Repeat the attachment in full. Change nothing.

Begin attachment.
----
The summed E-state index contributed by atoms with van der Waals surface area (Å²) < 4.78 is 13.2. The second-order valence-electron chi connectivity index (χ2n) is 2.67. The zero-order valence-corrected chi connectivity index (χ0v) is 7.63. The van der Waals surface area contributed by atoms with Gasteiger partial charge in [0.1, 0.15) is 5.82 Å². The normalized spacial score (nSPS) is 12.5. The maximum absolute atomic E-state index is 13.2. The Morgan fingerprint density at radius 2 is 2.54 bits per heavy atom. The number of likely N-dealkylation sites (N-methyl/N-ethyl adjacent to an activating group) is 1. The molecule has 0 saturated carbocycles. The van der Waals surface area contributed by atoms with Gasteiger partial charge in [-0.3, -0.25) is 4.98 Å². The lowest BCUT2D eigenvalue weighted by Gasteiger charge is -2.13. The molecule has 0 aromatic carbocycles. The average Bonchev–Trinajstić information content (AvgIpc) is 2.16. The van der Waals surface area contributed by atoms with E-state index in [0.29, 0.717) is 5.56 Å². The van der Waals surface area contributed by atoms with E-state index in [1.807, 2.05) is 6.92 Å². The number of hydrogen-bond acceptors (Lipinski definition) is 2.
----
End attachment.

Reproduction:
The summed E-state index contributed by atoms with van der Waals surface area (Å²) < 4.78 is 13.2. The second-order valence-electron chi connectivity index (χ2n) is 2.67. The zero-order valence-corrected chi connectivity index (χ0v) is 7.63. The van der Waals surface area contributed by atoms with Gasteiger partial charge in [0.1, 0.15) is 5.82 Å². The normalized spacial score (nSPS) is 12.5. The maximum absolute atomic E-state index is 13.2. The Morgan fingerprint density at radius 2 is 2.54 bits per heavy atom. The number of likely N-dealkylation sites (N-methyl/N-ethyl adjacent to an activating group) is 1. The molecule has 0 saturated carbocycles. The van der Waals surface area contributed by atoms with Gasteiger partial charge in [-0.3, -0.25) is 4.98 Å². The lowest BCUT2D eigenvalue weighted by Gasteiger charge is -2.13. The molecule has 0 aromatic carbocycles. The average Bonchev–Trinajstić information content (AvgIpc) is 2.16. The van der Waals surface area contributed by atoms with E-state index in [0.29, 0.717) is 5.56 Å². The van der Waals surface area contributed by atoms with E-state index in [1.807, 2.05) is 6.92 Å². The number of hydrogen-bond acceptors (Lipinski definition) is 2.